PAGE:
Book review: Unbeatable Buttocks
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Title: Unbeatable Buttocks for Injury Free Performance
Author: Various contributors
This handy little book is actually a collection of articles from an impressive range of contributors that includes strength and conditioning coaches, physiotherapists and orthopaedic specialists. Between them, the articles develop a thorough and broad ranging argument why we should all pay much much closer attention to our buttocks, above and beyond the admiring glances reserved for the likes of those belonging to Pippa Middleton.
There’s everything from a summary of the latest research findings to a full exercise programme, including how to make a detailed assessment of the functional integrity of the gluteals and clarification of what is meant by Piriformis Syndrome, as well as how to test for it. Weak gluteals can be a source of low back pain and knee pain, including conditions such as patellofemoral syndrome and Achilles tendinosis, but the diagnosis and treatment may require more subtlety than you might imagine. For example, Raphael Brandon makes the point that although an athlete may demonstrate good gluteal strength in a squat or leg press, the same muscles may still not stabilise the hip effectively in an extended position with the hip in neutral. Effectiveness has more to do with multi-directional stability and Chris Mallac’s piece on the posterior chain demonstrates why, when that stability is lacking, the pain is not actually in the bum, but elsewhere.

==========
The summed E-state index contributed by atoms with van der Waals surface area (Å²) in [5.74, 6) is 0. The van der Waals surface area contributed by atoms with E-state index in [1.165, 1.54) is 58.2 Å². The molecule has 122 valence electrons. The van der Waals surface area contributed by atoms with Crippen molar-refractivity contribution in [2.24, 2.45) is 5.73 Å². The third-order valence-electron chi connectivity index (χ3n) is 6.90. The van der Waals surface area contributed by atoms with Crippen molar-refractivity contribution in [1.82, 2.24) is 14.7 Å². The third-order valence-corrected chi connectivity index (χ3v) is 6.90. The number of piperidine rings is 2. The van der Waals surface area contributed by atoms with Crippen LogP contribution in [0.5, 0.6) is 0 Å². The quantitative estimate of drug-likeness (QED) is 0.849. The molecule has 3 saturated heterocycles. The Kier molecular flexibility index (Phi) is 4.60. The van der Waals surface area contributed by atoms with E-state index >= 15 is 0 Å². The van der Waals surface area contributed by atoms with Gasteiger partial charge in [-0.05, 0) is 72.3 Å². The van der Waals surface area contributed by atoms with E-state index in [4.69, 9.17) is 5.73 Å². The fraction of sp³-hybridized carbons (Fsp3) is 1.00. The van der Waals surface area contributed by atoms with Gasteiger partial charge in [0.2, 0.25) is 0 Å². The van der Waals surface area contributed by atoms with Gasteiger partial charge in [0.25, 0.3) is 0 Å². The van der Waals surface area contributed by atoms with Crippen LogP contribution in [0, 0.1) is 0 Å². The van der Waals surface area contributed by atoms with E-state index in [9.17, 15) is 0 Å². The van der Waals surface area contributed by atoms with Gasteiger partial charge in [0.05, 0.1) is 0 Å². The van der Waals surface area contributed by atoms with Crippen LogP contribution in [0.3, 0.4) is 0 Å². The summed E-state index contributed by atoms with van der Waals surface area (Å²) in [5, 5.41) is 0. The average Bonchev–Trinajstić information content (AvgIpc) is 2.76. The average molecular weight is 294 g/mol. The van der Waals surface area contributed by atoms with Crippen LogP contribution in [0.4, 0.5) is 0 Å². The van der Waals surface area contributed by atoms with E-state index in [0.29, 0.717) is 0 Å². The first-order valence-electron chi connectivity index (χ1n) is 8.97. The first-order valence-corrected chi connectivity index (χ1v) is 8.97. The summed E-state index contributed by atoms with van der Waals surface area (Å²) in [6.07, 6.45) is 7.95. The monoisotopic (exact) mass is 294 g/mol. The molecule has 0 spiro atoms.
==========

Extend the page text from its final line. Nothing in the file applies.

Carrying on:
As well as being a source of chronic pain, weak or deactivated gluteals can expose the body to acute injury, and Scott Smith’s case study demonstrates how failure to recruit the gluteus maximus properly, caused a goalkeeper to injure his quadriceps. If you’re a rugby fan, you may recall England’s Jonnie Wilkinson suffering a serious groin injury and subsequent chain of re-injury from which he couldn’t recover. Eventually a Norwegian specialist analysed his running and kicking technique and recognised that a deactivated gluteal meant his long-suffering adductors were doing all the work. Are you or your athletes quite literally sitting on a similar time bomb? The information in this book will help you prevent such injuries and ensure complete rehabilitation if they occur.
As both a runner and a therapist, I found this book a very useful addition to my reference library. Occasionally the different contributors repeat each other, but as each of them is writing with a slightly different perspective, the result is a thorough analysis that’s very readable and is easy to dip in and out of. We do have a tendency to think of our backsides as merely a cushion for sitting on; these experts leave no room for doubting that we should treat them with rather more focus!
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